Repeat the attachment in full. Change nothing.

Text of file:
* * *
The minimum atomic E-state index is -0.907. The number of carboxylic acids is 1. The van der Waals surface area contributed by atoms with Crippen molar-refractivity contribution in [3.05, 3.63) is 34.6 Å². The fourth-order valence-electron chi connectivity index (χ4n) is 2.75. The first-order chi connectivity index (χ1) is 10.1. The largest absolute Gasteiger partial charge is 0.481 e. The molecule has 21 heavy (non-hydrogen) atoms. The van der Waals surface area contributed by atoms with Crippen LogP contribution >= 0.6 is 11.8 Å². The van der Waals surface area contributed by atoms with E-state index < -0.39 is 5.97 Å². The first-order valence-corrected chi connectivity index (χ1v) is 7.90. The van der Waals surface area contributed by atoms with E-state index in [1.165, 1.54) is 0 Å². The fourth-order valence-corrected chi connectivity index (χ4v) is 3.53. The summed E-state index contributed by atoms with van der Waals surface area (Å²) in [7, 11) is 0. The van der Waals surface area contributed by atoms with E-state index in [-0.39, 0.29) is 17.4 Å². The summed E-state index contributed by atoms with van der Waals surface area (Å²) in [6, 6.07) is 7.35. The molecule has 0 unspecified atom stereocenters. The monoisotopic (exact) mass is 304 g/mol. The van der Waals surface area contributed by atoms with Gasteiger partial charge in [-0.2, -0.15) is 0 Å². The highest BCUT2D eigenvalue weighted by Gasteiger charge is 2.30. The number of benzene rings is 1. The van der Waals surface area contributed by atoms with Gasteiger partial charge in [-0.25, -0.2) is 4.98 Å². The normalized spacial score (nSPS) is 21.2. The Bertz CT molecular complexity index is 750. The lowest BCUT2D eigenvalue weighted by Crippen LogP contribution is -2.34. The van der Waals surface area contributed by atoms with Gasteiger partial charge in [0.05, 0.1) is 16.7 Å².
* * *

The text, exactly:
The minimum atomic E-state index is -0.907. The number of carboxylic acids is 1. The van der Waals surface area contributed by atoms with Crippen molar-refractivity contribution in [3.05, 3.63) is 34.6 Å². The fourth-order valence-electron chi connectivity index (χ4n) is 2.75. The first-order chi connectivity index (χ1) is 10.1. The largest absolute Gasteiger partial charge is 0.481 e. The molecule has 21 heavy (non-hydrogen) atoms. The van der Waals surface area contributed by atoms with Crippen LogP contribution >= 0.6 is 11.8 Å². The van der Waals surface area contributed by atoms with E-state index < -0.39 is 5.97 Å². The first-order valence-corrected chi connectivity index (χ1v) is 7.90. The van der Waals surface area contributed by atoms with E-state index in [1.165, 1.54) is 0 Å². The fourth-order valence-corrected chi connectivity index (χ4v) is 3.53. The summed E-state index contributed by atoms with van der Waals surface area (Å²) in [7, 11) is 0. The van der Waals surface area contributed by atoms with E-state index in [-0.39, 0.29) is 17.4 Å². The summed E-state index contributed by atoms with van der Waals surface area (Å²) in [6, 6.07) is 7.35. The molecule has 0 unspecified atom stereocenters. The monoisotopic (exact) mass is 304 g/mol. The van der Waals surface area contributed by atoms with Gasteiger partial charge in [-0.2, -0.15) is 0 Å². The highest BCUT2D eigenvalue weighted by Gasteiger charge is 2.30. The number of benzene rings is 1. The van der Waals surface area contributed by atoms with Gasteiger partial charge in [-0.25, -0.2) is 4.98 Å². The normalized spacial score (nSPS) is 21.2. The Bertz CT molecular complexity index is 750. The lowest BCUT2D eigenvalue weighted by Crippen LogP contribution is -2.34. The van der Waals surface area contributed by atoms with Gasteiger partial charge in [0.05, 0.1) is 16.7 Å².